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    DDR2 SDRAM, an abbreviation for double data rate two synchronous dynamic random access memory, is a type of a random access memory (RAM) commonly used in personal computers and various digital electronics today. This offspring from the SDRAM (synchronous dynamic random access memory), a part of DRAM (dynamic random access memory), is like an evolution from the DDR SDRAM; it can operate the external data bus twice as fast as its predecessor. This was possible by abandoning the original clock rate of the DDR, and operating the memory cells at half the rate. If the DDR2 was clocked at the same rate, the performance would be worse.


    The DDR2 was first introduced in 2003 at 200 MHz (PC2-3200) and 266 MHz (PC2-4200), but it failed to outperform the original DDR due to a latency problem. Nonetheless, a combination of the original DDR technology being at a speed of about 266 MHz (but 533 MHz effective), the JEDEC (Joint Electron Device Engineering Council) Solid State Technology Association not standardizing the faster DDR chips, and a release of newer DDR2 modules with lower latencies, the DDR2 eventually began the better solution. By the end of 2004, the DDR2 really began to compete against the standard DDR.

    Behind the DDR2 Technology

    As DDR2 is a type of an SDRAM, it stores its memory in memory cells. These cells are then activated at according times to correctly operate with an external data bus. Although the DDR2 shares many similarities with the original DDR, as in the case with data transfer happening with the rise and fall at the edge of the clock, it is different in that the DDR2's bus is clocked at twice the speed. This basically allows the DDR2 to be twice as more efficient than the original DDR.

    The key behind the high bus frequency with DDR2s (although the latency is augmented as a trade off) is the coalition of electrical interface improvements, prefetch buffers, and various off-chip drivers. This is because DDR's prefetch buffer is twice of the DDR, which is 2bits deep. Also, its read latencies are between four and six cycles; again this is twice that of the DDR. Thus, twice as much bus speed is necessary to achieve an equal latency.


    Also, the DDR2 is packaged relatively more expensively and more complicatedly than the DDR SDRAM or the SDR SDRAM, in exchange for a more blazing speed.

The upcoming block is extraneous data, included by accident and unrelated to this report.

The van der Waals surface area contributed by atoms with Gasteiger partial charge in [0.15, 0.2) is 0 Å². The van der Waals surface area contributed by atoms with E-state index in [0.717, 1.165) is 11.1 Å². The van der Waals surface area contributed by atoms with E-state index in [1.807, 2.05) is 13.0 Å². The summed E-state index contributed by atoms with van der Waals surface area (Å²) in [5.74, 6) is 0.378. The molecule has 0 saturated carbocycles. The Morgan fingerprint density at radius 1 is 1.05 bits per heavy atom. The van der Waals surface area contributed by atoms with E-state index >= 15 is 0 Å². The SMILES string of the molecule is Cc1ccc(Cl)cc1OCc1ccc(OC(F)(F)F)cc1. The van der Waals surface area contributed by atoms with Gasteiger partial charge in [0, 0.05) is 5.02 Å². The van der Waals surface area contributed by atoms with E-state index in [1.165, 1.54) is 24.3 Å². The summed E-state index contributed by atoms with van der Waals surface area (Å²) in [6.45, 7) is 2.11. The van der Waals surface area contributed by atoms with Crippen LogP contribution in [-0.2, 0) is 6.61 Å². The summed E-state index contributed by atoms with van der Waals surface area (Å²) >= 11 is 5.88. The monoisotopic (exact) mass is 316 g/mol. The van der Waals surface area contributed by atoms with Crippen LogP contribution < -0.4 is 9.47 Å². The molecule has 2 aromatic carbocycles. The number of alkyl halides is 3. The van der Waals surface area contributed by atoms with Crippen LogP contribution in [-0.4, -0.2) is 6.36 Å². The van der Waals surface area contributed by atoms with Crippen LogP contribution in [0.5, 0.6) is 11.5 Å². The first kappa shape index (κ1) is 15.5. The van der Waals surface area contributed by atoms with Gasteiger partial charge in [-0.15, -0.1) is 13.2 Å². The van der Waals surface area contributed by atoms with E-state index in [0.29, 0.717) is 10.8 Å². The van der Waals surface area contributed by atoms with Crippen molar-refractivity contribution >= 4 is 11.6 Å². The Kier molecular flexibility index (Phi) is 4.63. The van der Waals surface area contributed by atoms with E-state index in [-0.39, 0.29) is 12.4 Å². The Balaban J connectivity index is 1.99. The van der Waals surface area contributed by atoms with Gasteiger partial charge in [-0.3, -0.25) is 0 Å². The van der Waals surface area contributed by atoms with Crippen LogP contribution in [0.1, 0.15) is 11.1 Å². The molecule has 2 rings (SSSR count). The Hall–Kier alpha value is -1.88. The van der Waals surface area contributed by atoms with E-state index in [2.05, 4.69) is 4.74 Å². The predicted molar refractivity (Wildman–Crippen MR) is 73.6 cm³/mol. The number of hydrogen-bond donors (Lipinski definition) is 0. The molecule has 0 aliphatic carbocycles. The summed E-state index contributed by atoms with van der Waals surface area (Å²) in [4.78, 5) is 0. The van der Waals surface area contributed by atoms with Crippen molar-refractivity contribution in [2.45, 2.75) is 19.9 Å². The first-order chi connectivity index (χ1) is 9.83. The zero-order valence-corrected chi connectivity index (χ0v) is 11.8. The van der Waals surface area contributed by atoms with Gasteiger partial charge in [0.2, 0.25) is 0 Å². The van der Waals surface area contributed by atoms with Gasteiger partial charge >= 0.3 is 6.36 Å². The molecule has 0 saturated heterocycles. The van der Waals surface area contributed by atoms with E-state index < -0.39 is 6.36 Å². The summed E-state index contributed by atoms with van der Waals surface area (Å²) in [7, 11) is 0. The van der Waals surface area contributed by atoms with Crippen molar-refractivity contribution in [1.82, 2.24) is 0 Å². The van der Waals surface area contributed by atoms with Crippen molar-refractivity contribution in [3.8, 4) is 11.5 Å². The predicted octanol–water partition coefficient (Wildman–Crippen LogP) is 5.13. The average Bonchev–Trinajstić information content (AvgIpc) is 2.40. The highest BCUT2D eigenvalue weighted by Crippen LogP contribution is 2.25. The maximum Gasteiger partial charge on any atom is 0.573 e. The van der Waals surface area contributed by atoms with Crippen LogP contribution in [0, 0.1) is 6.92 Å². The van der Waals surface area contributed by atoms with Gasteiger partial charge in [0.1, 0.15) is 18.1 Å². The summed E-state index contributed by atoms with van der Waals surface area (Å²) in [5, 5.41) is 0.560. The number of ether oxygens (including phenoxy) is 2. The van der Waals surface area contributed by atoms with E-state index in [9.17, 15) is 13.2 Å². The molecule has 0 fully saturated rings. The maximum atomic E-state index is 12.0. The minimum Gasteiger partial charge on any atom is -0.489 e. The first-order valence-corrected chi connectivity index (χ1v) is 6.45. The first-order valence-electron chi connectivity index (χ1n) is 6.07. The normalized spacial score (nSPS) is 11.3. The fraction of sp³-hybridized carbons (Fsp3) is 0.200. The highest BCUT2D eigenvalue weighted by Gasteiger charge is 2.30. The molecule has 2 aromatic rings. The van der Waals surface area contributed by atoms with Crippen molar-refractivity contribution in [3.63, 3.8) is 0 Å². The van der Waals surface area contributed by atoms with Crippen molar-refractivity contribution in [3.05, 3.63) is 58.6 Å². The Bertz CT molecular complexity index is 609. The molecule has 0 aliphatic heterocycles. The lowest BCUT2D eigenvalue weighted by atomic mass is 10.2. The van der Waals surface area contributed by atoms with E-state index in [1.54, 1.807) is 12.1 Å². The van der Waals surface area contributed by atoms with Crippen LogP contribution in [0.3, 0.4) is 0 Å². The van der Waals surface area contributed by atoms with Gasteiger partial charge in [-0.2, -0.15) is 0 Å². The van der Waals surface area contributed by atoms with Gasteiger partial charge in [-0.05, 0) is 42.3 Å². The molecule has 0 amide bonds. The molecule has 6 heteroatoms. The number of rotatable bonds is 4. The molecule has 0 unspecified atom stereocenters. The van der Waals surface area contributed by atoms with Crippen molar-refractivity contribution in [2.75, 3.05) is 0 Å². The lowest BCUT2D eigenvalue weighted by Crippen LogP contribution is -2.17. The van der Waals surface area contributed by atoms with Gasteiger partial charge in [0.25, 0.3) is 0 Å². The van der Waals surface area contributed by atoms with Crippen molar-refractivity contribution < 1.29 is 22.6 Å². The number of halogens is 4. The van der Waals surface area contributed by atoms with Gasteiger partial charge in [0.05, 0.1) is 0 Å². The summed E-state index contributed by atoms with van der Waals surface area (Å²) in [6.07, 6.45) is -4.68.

Backward Compatibility

    Backward compatibility with DDR2 DIMMs are quite limited. In fact, they are not designed to be compatible with DDRM DIMMs at all. This is because firstly, the notch positions in the DDR2 and the DDR are different along with the pin density slightly higher on the DDR DIMMs. Although not much of a "backward compatibility," but faster DDR2 DIMMs can be used with slower DDR2 DIMMs. However, in such a situation, the faster one would run at the speed of the slower DDR2.

    Standard DDR2 SDRAM DIMM's

    DDR2 SDRAM is normally packaged in DIMM modules.

    DIMM Module Chip Type Clock Speed Data Rate Transfer Rate
    PC2-3200 DDR2-400 200 400 3,200
    PC2-4200 DDR2-533 266 533 4,266
    PC2-5300 DDR2-667 333 667 5,333
    PC2-6400 DDR2-800 400 800 6,400
    PC2-7400 DDR2-933 466 933 7,460
    PC2-8500 DDR2-1066 533 1066 8,530
    PC2-9600 DDR2-1200 600 1200 9,600
    PC2-10600 DDR2-1333 667 1333 10,660
    PC2-11700 DDR2-1466 733 1466 11,730
    PC2-12800 DDR2-1600 800 1600 12,800

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    1. Frank

      9 September, 2011 at 9:53 pm

      OK My laptop has 2X2GB Hynix Sodimm 667mhz, CL5  modules as standard. I’m thinking of going to Kingston HyperX modules and have a choice of 800mhz CL5, or 667mhz CL4 modules. The MB is ok with 800mhz so I’m told, (HP pavillion dv2940se). So which is a better choice for me?  CPU is an AMD Turion TL62 …I heard the hyper transport of  the  AMD’s like low latencies..Is this even a worthwhile upgrade, I already upgraded the laptop with Seagate’s Momentus XT hybrid HDD and windows 7.  Any advice anyone?

    2. Pir Ahsan Jan

      19 February, 2011 at 8:08 am

      I don’t Understand ddr ram how many pin
      and sdrm how many pin

      • memenode

        20 February, 2011 at 2:25 pm

        Old SDRAM memory has 168 pins.

        DDR has 184, DDR for laptops (SO-DIMM) has 200.

        DDR2 has 240 pins, for laptops 200.

        DDR3 has 240 pins as well, but for laptops 204.

        Neither non-DRM SDRAM nor DDR, DDR2 or DDR3 are compatible with each other though. If your motherboard supports DDR2 you can use only 240 pin DDR2 RAM, for example.


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